IDEAS home Printed from https://ideas.repec.org/p/boe/boeewp/0349.html
   My bibliography  Save this paper

Dealing with country diversity: challenges for the IMF credit union model

Author

Listed:
  • Irwin, Gregor

    () (Bank of England)

  • Penalver, Adrian

    () (Bank of England)

  • Salmon, Chris

    () (Bank of England)

  • Taylor, Ashley

    (London School of Economics)

Abstract

We develop a model in which countries can protect themselves against shocks by subscribing to a credit union that shares the key features of the International Monetary Fund, or by self-insuring through accumulating reserves. We assess the impact of the increasing heterogeneity of the Fund's membership on the political equilibrium Fund size and hence its effectiveness as a credit union. We find the Fund's existing lending framework is well suited to a world in which its members have homogeneous interests, but as the membership has become more heterogeneous the Fund is increasingly unlikely to provide financing on a sufficient scale to meet the demands of higher-risk members, leading them to rely more heavily on self-insurance. We conclude that the framework governing the Fund's lending operations may no longer be appropriate.

Suggested Citation

  • Irwin, Gregor & Penalver, Adrian & Salmon, Chris & Taylor, Ashley, 2008. "Dealing with country diversity: challenges for the IMF credit union model," Bank of England working papers 349, Bank of England.
  • Handle: RePEc:boe:boeewp:0349
    as

    Download full text from publisher

    File URL: https://www.bankofengland.co.uk/-/media/boe/files/working-paper/2008/dealing-with-country-diversity-challenges-for-the-imf-credit-union-model.pdf
    File Function: Full text
    Download Restriction: no

    References listed on IDEAS

    as
    1. Gans, Joshua S. & Smart, Michael, 1996. "Majority voting with single-crossing preferences," Journal of Public Economics, Elsevier, vol. 59(2), pages 219-237, February.
    2. Shim, Ilhyock & Sharma, Sunil & Chami, Ralph, 2008. "A Model of the IMF as a Coinsurance Arrangement," Economics - The Open-Access, Open-Assessment E-Journal, Kiel Institute for the World Economy (IfW), vol. 2, pages 1-41.
    3. Alberto Alesina & Ignazio Angeloni & Federico Etro, 2001. "Institutional Rules for Federations," Harvard Institute of Economic Research Working Papers 1940, Harvard - Institute of Economic Research.
    4. Tito Cordella & Eduardo Levy Yeyati, 2006. "A (New) Country Insurance Facility," International Finance, Wiley Blackwell, vol. 9(1), pages 1-36, May.
    5. Jacques Cremer & Thomas R. Palfrey, 2000. "Federal Mandates by Popular Demand," Journal of Political Economy, University of Chicago Press, vol. 108(5), pages 905-927, October.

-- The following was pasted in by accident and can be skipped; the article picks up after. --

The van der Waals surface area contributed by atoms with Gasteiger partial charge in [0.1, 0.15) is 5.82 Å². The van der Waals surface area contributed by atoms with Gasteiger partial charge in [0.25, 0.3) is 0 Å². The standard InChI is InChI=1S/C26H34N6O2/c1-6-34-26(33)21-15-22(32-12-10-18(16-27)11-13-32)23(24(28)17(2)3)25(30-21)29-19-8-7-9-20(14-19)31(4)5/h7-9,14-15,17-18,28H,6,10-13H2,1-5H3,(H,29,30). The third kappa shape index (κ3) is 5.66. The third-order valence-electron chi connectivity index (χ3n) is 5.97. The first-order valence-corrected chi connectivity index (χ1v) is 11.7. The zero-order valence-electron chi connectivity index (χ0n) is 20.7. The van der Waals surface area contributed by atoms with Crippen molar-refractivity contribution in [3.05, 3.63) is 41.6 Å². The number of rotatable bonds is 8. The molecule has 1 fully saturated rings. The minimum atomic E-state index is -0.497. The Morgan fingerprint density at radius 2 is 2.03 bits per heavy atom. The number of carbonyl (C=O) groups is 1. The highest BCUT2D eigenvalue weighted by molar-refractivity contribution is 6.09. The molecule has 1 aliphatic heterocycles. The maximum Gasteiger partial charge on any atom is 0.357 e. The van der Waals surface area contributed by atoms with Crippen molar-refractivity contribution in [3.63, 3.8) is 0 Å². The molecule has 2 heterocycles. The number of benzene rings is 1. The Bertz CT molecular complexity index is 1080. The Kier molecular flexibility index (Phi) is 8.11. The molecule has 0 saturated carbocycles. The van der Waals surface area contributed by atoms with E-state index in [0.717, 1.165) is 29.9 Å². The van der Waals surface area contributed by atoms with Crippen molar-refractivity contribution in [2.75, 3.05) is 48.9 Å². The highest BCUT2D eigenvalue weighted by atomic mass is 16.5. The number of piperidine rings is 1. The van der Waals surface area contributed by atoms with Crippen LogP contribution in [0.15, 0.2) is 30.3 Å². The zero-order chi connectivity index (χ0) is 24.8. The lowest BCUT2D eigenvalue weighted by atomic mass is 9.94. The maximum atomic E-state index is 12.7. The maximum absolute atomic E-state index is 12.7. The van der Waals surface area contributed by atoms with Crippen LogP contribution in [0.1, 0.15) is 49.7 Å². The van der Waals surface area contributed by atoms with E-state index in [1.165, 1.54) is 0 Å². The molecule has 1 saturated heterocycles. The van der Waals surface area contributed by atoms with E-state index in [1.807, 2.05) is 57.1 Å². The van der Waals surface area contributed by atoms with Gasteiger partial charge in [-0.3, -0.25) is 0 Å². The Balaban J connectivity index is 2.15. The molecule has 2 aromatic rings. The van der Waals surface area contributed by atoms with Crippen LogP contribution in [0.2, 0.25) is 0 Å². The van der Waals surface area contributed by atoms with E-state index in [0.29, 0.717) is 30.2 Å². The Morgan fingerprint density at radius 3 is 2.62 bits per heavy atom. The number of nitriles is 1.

6. Persson, Torsten & Tabellini, Guido, 1996. "Federal Fiscal Constitutions: Risk Sharing and Moral Hazard," Econometrica, Econometric Society, vol. 64(3), pages 623-646, May.
    7. Miguel Gouveia, 1997. "Majority rule and the public provision of a private good," Public Choice, Springer, vol. 93(3), pages 221-244, December.
    Full references (including those not matched with items on IDEAS)

    Citations

    Citations are extracted by the CitEc Project, subscribe to its RSS feed for this item.
    as


    Cited by:

    1. Marcus Miller & Dania Thomas, 2007. "Sovereign Debt Restructuring: The Judge, the Vultures and Creditor Rights," The World Economy, Wiley Blackwell, vol. 30(10), pages 1491-1509, October.
    2. E. Kohlscheen & M. P. Taylor, 2008. "International liquidity swaps: is the Chiang Mai Initiative pooling reserves efficiently?," International Journal of Finance & Economics, John Wiley & Sons, Ltd., vol. 13(4), pages 323-332.

    More about this item

    JEL classification:

    • F33 - International Economics - - International Finance - - - International Monetary Arrangements and Institutions
    • F34 - International Economics - - International Finance - - - International Lending and Debt Problems

    NEP fields

    This paper has been announced in the following NEP Reports:

    Statistics

    Access and download statistics

    Corrections

    All material on this site has been provided by the respective publishers and authors. You can help correct errors and omissions. When requesting a correction, please mention this item's handle: RePEc:boe:boeewp:0349. See general information about how to correct material in RePEc.

    For technical questions regarding this item, or to correct its authors, title, abstract, bibliographic or download information, contact: (Digital Media Team). General contact details of provider: http://edirc.repec.org/data/boegvuk.html .

    If you have authored this item and are not yet registered with RePEc, we encourage you to do it here. This allows to link your profile to this item. It also allows you to accept potential citations to this item that we are uncertain about.

    If CitEc recognized a reference but did not link an item in RePEc to it, you can help with this form .

    If you know of missing items citing this one, you can help us creating those links by adding the relevant references in the same way as above, for each refering item. If you are a registered author of this item, you may also want to check the "citations" tab in your RePEc Author Service profile, as there may be some citations waiting for confirmation.

    Please note that corrections may take a couple of weeks to filter through the various RePEc services.

    IDEAS is a RePEc service hosted by the Research Division of the Federal Reserve Bank of St. Louis . RePEc uses bibliographic data supplied by the respective publishers.